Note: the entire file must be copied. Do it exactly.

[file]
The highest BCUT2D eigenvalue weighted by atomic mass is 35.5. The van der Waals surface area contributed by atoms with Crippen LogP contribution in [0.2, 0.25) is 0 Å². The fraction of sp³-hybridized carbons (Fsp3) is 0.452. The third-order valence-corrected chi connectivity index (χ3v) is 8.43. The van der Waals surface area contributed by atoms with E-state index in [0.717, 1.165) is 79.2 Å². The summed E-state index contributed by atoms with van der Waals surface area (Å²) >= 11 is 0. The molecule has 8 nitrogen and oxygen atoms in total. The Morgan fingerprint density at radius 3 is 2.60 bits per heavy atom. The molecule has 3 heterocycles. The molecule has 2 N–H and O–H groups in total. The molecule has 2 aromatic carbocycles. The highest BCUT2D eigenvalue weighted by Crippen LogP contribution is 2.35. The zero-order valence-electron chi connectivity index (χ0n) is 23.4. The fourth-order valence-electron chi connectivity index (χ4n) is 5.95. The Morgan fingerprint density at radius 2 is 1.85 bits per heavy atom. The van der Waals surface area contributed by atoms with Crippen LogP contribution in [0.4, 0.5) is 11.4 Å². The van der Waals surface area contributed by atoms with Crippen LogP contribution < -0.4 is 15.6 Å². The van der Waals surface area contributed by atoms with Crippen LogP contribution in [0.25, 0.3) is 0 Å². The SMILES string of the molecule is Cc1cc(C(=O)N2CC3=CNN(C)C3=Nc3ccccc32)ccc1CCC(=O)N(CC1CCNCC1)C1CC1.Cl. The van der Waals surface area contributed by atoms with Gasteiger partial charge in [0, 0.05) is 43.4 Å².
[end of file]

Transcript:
The highest BCUT2D eigenvalue weighted by atomic mass is 35.5. The van der Waals surface area contributed by atoms with Crippen LogP contribution in [0.2, 0.25) is 0 Å². The fraction of sp³-hybridized carbons (Fsp3) is 0.452. The third-order valence-corrected chi connectivity index (χ3v) is 8.43. The van der Waals surface area contributed by atoms with E-state index in [0.717, 1.165) is 79.2 Å². The summed E-state index contributed by atoms with van der Waals surface area (Å²) >= 11 is 0. The molecule has 8 nitrogen and oxygen atoms in total. The Morgan fingerprint density at radius 3 is 2.60 bits per heavy atom. The molecule has 3 heterocycles. The molecule has 2 N–H and O–H groups in total. The molecule has 2 aromatic carbocycles. The highest BCUT2D eigenvalue weighted by Crippen LogP contribution is 2.35. The zero-order valence-electron chi connectivity index (χ0n) is 23.4. The fourth-order valence-electron chi connectivity index (χ4n) is 5.95. The Morgan fingerprint density at radius 2 is 1.85 bits per heavy atom. The van der Waals surface area contributed by atoms with Crippen LogP contribution in [0.4, 0.5) is 11.4 Å². The van der Waals surface area contributed by atoms with Crippen LogP contribution < -0.4 is 15.6 Å². The van der Waals surface area contributed by atoms with Crippen LogP contribution in [0.25, 0.3) is 0 Å². The SMILES string of the molecule is Cc1cc(C(=O)N2CC3=CNN(C)C3=Nc3ccccc32)ccc1CCC(=O)N(CC1CCNCC1)C1CC1.Cl. The van der Waals surface area contributed by atoms with Gasteiger partial charge in [0, 0.05) is 43.4 Å².